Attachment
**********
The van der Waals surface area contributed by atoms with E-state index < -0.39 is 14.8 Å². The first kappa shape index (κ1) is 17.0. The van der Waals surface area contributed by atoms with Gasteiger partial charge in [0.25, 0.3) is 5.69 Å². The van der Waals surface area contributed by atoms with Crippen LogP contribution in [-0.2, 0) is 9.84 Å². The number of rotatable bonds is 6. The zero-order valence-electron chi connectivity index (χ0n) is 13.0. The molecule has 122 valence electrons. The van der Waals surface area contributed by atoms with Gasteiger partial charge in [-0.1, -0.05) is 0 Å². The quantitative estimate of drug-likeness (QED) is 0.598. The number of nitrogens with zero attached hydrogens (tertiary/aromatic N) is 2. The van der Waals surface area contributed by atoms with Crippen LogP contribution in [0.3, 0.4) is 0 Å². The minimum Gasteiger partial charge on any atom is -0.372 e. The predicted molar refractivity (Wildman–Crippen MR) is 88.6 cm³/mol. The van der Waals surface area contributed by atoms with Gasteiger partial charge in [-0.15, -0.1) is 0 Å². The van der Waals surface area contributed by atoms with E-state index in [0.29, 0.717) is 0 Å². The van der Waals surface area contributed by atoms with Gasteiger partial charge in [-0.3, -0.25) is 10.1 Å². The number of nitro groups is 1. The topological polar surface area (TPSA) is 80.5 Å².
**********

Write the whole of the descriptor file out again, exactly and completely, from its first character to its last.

The van der Waals surface area contributed by atoms with E-state index < -0.39 is 14.8 Å². The first kappa shape index (κ1) is 17.0. The van der Waals surface area contributed by atoms with Gasteiger partial charge in [0.25, 0.3) is 5.69 Å². The van der Waals surface area contributed by atoms with Crippen LogP contribution in [-0.2, 0) is 9.84 Å². The number of rotatable bonds is 6. The zero-order valence-electron chi connectivity index (χ0n) is 13.0. The molecule has 122 valence electrons. The van der Waals surface area contributed by atoms with Gasteiger partial charge in [-0.1, -0.05) is 0 Å². The quantitative estimate of drug-likeness (QED) is 0.598. The number of nitrogens with zero attached hydrogens (tertiary/aromatic N) is 2. The van der Waals surface area contributed by atoms with Crippen LogP contribution in [0.3, 0.4) is 0 Å². The minimum Gasteiger partial charge on any atom is -0.372 e. The predicted molar refractivity (Wildman–Crippen MR) is 88.6 cm³/mol. The van der Waals surface area contributed by atoms with Gasteiger partial charge in [-0.15, -0.1) is 0 Å². The van der Waals surface area contributed by atoms with E-state index in [0.29, 0.717) is 0 Å². The van der Waals surface area contributed by atoms with Gasteiger partial charge in [-0.3, -0.25) is 10.1 Å². The number of nitro groups is 1. The topological polar surface area (TPSA) is 80.5 Å².